If visitors have shown interest in a particular brand, either by browsing a brand-specific category page or multiple product pages for items of the same brand, then use this information to show them relevant items via email.
This is a fantastic strategy because it takes advantage of existing brand loyalty. By showcasing related items in your inventory, you’re making customers aware of branded products they might not have known about.
Equally, you’re building longer-term loyalty to your store by letting customers know you’re an outlet for their favorite items. Highlight any exclusive or limited edition ranges that you stock.
Whenever price reductions, discounts, or offers are applied to items that a visitor has shown interest in, you should send them a notification email.
You can apply this strategy to any items that a customer has interacted with. These include product pages that customers previously viewed, “Wish List” items, or items saved for later in their basket.
If there is a time limit associated with a discount, emphasize this point to create urgency. When combined with feelings of scarcity, product discounts are even more effective at convincing customers to buy.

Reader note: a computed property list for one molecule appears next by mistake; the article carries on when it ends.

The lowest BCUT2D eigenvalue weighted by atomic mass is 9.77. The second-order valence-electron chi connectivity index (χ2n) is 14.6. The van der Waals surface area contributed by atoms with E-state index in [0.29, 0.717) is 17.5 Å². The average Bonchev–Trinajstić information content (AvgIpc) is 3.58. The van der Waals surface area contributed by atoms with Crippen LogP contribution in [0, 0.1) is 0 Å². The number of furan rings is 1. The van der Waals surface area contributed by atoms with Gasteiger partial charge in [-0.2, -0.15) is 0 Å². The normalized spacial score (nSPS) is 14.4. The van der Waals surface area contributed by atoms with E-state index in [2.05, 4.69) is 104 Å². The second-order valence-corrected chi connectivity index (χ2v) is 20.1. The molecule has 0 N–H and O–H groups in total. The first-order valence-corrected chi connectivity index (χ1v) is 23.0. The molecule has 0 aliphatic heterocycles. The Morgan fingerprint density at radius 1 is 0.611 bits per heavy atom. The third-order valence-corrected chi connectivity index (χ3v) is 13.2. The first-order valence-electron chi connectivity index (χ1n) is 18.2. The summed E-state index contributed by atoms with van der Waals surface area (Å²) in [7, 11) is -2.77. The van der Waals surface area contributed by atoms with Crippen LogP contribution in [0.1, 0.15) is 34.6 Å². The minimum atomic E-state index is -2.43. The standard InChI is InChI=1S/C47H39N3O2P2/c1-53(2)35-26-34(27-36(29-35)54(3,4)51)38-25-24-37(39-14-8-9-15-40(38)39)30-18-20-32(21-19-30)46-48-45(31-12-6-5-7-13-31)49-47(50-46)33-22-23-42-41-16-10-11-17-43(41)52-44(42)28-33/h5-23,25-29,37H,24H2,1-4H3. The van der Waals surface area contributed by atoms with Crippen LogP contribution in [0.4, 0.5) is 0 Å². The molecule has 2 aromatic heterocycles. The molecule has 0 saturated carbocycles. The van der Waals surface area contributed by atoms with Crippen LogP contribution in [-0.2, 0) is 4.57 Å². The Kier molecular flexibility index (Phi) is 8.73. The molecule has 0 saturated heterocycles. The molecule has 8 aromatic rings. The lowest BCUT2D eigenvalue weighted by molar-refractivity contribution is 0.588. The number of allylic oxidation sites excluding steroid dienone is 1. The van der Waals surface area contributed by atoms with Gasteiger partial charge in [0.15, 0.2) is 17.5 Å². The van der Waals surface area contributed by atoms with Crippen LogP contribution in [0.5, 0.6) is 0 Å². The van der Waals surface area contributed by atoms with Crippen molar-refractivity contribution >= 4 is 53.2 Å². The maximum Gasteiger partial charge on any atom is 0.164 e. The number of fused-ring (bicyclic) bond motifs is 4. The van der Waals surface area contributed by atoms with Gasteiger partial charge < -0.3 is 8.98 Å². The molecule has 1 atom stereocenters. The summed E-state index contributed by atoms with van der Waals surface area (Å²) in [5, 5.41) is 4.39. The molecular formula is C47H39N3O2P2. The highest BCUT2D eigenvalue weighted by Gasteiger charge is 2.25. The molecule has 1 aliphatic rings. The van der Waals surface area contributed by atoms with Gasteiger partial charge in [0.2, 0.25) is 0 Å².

If you haven’t considered using email retargeting in conjunction with retargeting ads, you could be losing out on potential sales.
The idea behind this strategy is a simple one. Ads are served to customers on platforms like Facebook based on email behavior. Subscribers that open or click on a link in an email, for example, will then be served ads around the web.
Suppose you send a retargeting email pitching an upsell to a customer. They click on the link you provided but don’t make a purchase. This behavior indicates interest in the item. They’ll now see advertisements for that product on social media.